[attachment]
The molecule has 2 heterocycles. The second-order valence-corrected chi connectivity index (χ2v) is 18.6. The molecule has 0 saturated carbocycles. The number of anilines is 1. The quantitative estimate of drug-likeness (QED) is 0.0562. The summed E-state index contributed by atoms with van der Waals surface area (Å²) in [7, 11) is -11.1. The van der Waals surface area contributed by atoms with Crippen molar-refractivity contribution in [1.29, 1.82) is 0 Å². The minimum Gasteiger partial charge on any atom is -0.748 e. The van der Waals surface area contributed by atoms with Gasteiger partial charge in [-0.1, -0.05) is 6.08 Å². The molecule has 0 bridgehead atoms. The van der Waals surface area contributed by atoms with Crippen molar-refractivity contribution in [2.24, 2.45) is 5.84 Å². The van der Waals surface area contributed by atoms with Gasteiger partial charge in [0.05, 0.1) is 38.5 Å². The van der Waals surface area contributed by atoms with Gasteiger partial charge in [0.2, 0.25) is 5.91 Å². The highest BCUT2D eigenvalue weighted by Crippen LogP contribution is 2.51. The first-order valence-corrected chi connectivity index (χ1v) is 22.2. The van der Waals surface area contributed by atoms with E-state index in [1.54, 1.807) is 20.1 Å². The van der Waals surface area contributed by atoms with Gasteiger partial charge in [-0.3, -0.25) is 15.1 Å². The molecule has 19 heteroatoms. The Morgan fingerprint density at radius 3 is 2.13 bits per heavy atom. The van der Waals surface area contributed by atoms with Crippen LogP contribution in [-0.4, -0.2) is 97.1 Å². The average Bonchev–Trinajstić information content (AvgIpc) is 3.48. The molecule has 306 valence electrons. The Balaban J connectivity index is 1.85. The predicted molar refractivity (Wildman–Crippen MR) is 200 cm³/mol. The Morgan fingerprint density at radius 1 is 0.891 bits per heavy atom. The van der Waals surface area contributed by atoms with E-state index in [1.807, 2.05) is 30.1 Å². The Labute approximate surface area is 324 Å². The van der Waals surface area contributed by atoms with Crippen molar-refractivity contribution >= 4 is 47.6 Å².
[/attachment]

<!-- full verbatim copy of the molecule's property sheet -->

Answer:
The molecule has 2 heterocycles. The second-order valence-corrected chi connectivity index (χ2v) is 18.6. The molecule has 0 saturated carbocycles. The number of anilines is 1. The quantitative estimate of drug-likeness (QED) is 0.0562. The summed E-state index contributed by atoms with van der Waals surface area (Å²) in [7, 11) is -11.1. The van der Waals surface area contributed by atoms with Crippen molar-refractivity contribution in [1.29, 1.82) is 0 Å². The minimum Gasteiger partial charge on any atom is -0.748 e. The van der Waals surface area contributed by atoms with Gasteiger partial charge in [-0.1, -0.05) is 6.08 Å². The molecule has 0 bridgehead atoms. The van der Waals surface area contributed by atoms with Crippen molar-refractivity contribution in [2.24, 2.45) is 5.84 Å². The van der Waals surface area contributed by atoms with Gasteiger partial charge in [0.05, 0.1) is 38.5 Å². The van der Waals surface area contributed by atoms with Gasteiger partial charge in [0.2, 0.25) is 5.91 Å². The highest BCUT2D eigenvalue weighted by Crippen LogP contribution is 2.51. The first-order valence-corrected chi connectivity index (χ1v) is 22.2. The van der Waals surface area contributed by atoms with E-state index in [1.54, 1.807) is 20.1 Å². The van der Waals surface area contributed by atoms with Gasteiger partial charge in [-0.3, -0.25) is 15.1 Å². The molecule has 19 heteroatoms. The Morgan fingerprint density at radius 3 is 2.13 bits per heavy atom. The van der Waals surface area contributed by atoms with Crippen LogP contribution in [-0.4, -0.2) is 97.1 Å². The average Bonchev–Trinajstić information content (AvgIpc) is 3.48. The molecule has 306 valence electrons. The Balaban J connectivity index is 1.85. The predicted molar refractivity (Wildman–Crippen MR) is 200 cm³/mol. The Morgan fingerprint density at radius 1 is 0.891 bits per heavy atom. The van der Waals surface area contributed by atoms with E-state index in [1.807, 2.05) is 30.1 Å². The Labute approximate surface area is 324 Å². The van der Waals surface area contributed by atoms with Crippen molar-refractivity contribution >= 4 is 47.6 Å².